As summer approaches in Inuit Nunangat, southern researchers are preparing for their annual migration North to undertake field research on our land, animals, environment, and on us, Inuit, the most studied Indigenous people on the planet. Research can have a positive role in influencing the policies that affect our lives, which is why we encourage research projects carried out in partnership with Inuit that are designed to create positive, lasting change to our social, environmental, and economic reality.

Research in Inuit Nunangat has a negative legacy in many of our communities, where all too often Inuit have been the subjects of research but have not directly benefited from it in any meaningful way. This is especially true of the social sciences. For example, anthropologists have published thousands of academic articles and books about Inuit, and convened hundreds of academic conferences over the last several decades that discuss our people and culture in great detail. Yet despite the vast resources leveraged to carry out this research, the overall benefits to Inuit have been negligible and in many cases systemic non-Inuit biases in research methodology have led to skewed results that hurt our efforts to accurately assess our culture, identity, and environment.

Many researchers and research institutions continue to exploit Inuit and the challenges we face for their own gain. Inuit self-determination in research is about changing this reality so that our people and communities benefit from research. This involves Inuit deciding what issues are worthy of study, how research about our people is carried out, how data about Inuit are used and interpreted, and with whom and in what manner research findings are shared.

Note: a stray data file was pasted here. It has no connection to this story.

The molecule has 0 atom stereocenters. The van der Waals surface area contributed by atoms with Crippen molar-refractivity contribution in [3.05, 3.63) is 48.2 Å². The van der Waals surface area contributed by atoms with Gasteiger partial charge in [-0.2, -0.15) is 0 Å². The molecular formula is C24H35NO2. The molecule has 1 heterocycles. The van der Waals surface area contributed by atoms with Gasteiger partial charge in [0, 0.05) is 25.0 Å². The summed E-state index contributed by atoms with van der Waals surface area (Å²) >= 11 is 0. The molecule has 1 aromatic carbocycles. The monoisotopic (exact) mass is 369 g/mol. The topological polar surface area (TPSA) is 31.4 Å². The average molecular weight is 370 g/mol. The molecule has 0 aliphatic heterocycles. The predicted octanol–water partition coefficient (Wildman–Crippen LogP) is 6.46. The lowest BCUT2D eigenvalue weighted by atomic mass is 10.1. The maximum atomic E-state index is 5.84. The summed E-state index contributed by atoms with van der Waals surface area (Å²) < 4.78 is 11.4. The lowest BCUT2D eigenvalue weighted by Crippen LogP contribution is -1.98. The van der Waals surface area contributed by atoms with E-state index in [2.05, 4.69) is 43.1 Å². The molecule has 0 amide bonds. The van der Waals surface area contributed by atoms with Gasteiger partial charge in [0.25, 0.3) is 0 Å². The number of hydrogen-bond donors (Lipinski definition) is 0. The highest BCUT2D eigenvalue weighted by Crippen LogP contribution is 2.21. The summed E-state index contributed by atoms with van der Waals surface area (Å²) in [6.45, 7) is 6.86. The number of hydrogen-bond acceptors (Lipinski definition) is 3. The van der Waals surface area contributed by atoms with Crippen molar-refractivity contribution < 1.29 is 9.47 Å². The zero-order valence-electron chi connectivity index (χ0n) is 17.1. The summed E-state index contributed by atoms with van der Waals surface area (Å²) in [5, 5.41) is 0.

There are practical, mutual benefits to this. For example, Nunavut is the only jurisdiction in Inuit Nunangat that tracks Inuit-specific data on suicide. this means that Inuit-specific data related to this challenge are not readily available in three of our four Inuit regions, which makes it more difficult for us to understand and address the most challenging and devastating social issue of our time. Jurisdictions in Inuit Nunangat would benefit by partnering with Inuit to ensure that the methods they use to gather and track suicide data capture the information that we need to take action.

The barriers that Inuit often encounter around research are, sadly, rooted in outdated colonial attitudes and beliefs about the role Indigenous peoples are expected to play in research. Our science and our people are expected to play secondary and supporting roles to authoritative southern researchers, and the fact that there is no university in Inuit Nunangat speaks to this commonly held view.

These attitudes are slowly changing as more researchers act on their responsibility to work in equal partnership with Inuit.

We now have amazing work being carried out by Inuit in each of our regions, at the Nunavik Research Centre in Kuujjuaq, for instance, and within the Nunatsiavut Government. Inuit self-determination in research is about defining the reality we wish to see, and ascertaining how research and research institutions can best help us achieve that reality.

ITK is committed to defining a path forward toward greater Inuit self-determination in research that has as its focus the improved health and well being of our people. After so many decades of being preyed upon, mischaracterized and marginalized by researchers and research institutions, our people are now standing up and demanding a new reality. I look forward to partnering and working with all those who stand with Inuit within the research community as we take these difficult but necessary de-colonizing measures.

Natan Obed
President, Inuit Tapiriit Kanatami